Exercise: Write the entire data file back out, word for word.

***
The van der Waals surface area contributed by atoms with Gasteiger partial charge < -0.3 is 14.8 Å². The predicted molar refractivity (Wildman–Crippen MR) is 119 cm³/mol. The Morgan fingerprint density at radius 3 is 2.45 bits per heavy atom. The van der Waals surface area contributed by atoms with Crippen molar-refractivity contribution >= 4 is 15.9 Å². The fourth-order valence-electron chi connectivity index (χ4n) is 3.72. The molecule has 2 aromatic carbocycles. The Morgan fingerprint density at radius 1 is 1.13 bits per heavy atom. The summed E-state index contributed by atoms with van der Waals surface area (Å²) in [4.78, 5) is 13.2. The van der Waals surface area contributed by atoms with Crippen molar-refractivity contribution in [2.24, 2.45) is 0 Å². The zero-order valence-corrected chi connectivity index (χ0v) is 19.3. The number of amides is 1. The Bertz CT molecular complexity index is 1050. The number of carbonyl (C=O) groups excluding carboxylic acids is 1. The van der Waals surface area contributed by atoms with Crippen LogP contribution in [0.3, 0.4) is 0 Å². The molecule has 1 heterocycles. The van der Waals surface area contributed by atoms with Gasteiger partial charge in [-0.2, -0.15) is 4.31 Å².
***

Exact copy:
The van der Waals surface area contributed by atoms with Gasteiger partial charge < -0.3 is 14.8 Å². The predicted molar refractivity (Wildman–Crippen MR) is 119 cm³/mol. The Morgan fingerprint density at radius 3 is 2.45 bits per heavy atom. The van der Waals surface area contributed by atoms with Crippen molar-refractivity contribution >= 4 is 15.9 Å². The fourth-order valence-electron chi connectivity index (χ4n) is 3.72. The molecule has 2 aromatic carbocycles. The Morgan fingerprint density at radius 1 is 1.13 bits per heavy atom. The summed E-state index contributed by atoms with van der Waals surface area (Å²) in [4.78, 5) is 13.2. The van der Waals surface area contributed by atoms with Crippen molar-refractivity contribution in [2.24, 2.45) is 0 Å². The zero-order valence-corrected chi connectivity index (χ0v) is 19.3. The number of amides is 1. The Bertz CT molecular complexity index is 1050. The number of carbonyl (C=O) groups excluding carboxylic acids is 1. The van der Waals surface area contributed by atoms with Crippen LogP contribution in [0.3, 0.4) is 0 Å². The molecule has 1 heterocycles. The van der Waals surface area contributed by atoms with Gasteiger partial charge in [-0.2, -0.15) is 4.31 Å².